The photograph of Lawers on the banks of Loch Tay, which was finally abandoned in the early 20th Century, has been discovered by author Mark Bridgeman.
It shows the House of Lawers and the village church, with the view captured from the water probably in the mid-1800s.
Mr Bridgeman found the image while researching a new edition of his book, The ‘Lost’ Village of Lawers, which has been reprinted given a worldwide interest sparked when its remains went up for sale in the summer.
Now bought by a Glasgow-based businessman, Mr Bridgeman said the photograph, probably taken by a member of a Glasgow photographic society, gave new insight into the village that has now caught the imaginations of people the world over.
He also discovered a previously unknown 200-year-old tale about the Lady of Lawers, who lived in the House of Lawers, and who is said to still haunt the decaying settlement.
Mr Bridgeman said: “These are things that have been lost, or not known about, for 100 to 200 years. For people interested in the village, these are really good finds and give us new information about life there.
“So much as happened since the first book was published that the new, second edition has doubled in size. I was blown away with the popularity of the first edition, and I’m really excited to bring even more of the story of this magical place to the public.
"The village catches people’s interest because it is so unspoilt. You visit and it is as if it as just been been left behind, and left to slowly decay, bit by bit.”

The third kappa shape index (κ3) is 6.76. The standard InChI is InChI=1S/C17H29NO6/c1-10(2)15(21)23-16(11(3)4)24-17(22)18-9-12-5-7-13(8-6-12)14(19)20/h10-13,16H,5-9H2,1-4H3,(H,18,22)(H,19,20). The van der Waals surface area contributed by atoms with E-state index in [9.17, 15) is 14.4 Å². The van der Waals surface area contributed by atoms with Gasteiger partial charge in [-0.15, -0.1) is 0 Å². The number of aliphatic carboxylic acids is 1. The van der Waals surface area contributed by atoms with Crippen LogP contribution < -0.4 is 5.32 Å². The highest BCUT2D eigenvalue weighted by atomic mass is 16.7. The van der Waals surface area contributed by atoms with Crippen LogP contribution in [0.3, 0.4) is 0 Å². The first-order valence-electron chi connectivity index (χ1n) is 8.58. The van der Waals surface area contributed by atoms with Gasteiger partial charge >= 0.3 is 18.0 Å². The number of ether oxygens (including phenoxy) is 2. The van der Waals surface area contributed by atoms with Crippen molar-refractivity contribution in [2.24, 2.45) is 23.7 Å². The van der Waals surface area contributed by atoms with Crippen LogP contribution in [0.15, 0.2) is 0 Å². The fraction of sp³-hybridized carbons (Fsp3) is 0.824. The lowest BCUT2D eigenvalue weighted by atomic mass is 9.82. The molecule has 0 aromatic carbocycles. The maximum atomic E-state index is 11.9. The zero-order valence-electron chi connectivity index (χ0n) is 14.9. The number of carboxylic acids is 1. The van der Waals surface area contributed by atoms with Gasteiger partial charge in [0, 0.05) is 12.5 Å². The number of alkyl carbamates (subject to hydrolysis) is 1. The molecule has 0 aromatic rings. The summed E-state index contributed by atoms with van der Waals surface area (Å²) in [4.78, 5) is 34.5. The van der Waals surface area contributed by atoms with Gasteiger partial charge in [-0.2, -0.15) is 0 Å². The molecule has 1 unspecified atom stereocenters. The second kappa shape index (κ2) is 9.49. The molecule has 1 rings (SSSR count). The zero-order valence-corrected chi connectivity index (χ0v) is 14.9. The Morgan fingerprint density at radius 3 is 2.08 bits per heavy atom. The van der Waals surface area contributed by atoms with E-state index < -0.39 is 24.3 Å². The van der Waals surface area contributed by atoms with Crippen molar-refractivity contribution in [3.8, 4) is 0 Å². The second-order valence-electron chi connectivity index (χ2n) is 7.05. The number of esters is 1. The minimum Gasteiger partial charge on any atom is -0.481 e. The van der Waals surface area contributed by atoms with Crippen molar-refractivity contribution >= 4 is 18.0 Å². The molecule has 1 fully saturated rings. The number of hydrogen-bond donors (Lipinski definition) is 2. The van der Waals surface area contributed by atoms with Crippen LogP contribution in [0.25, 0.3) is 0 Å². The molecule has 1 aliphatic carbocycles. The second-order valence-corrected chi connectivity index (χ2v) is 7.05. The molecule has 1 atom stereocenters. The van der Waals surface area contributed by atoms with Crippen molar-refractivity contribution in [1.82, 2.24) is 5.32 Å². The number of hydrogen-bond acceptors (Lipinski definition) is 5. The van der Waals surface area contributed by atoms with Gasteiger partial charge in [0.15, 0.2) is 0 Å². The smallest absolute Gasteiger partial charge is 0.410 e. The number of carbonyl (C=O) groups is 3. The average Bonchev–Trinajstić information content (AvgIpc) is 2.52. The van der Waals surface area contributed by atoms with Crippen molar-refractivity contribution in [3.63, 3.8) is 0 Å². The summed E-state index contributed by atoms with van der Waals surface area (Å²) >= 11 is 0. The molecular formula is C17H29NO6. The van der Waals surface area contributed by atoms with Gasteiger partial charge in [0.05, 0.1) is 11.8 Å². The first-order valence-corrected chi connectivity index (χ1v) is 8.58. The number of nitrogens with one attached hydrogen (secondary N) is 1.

The House of Lawers was home to the village’s famous resident, the Lady of Lawers, a 17th Century seer who is said to have predicted many events, including the Highland Clearances, the arrival of steamships on the loch and the onset of rail travel - or ‘fire coaches’ – through the Drumochter Pass.
Today, only part of half her house still stands, with the image showing it was once a substantial two-storey home, which may have been built on the site of the Castle of Lawers, which was perhaps destroyed by the Duke of Montrose in 1645. The old castle wall may be visible in the photo.
Once an important village in area, Lawers long offered work, shelter and education to the wider lochside population.
Villagers scratched out an existence on the poor upland soils of Lochtayside with the Minister of Fortingall noting how they survived on so very little.
The Earls of Breadalbane later built roads and bridges to open up the countryside and improve communications, with flax processing later brought to Lawers. A mill and a lime kiln were established by a villager in 1752.
After population growth during the second half of the 18th Century, Breadalbane Estates – under the 2nd Marquis of Breadalbane – accelerated work to clear the land of tenants from 1834.
By 1891, the population was down to seven. The door was closed for the final time at the Pier Master’s House, the last inhabited property, in 1936.
-The ‘Lost’ Village of Lawers is available from the Aberfeldy Watermill and Amazon.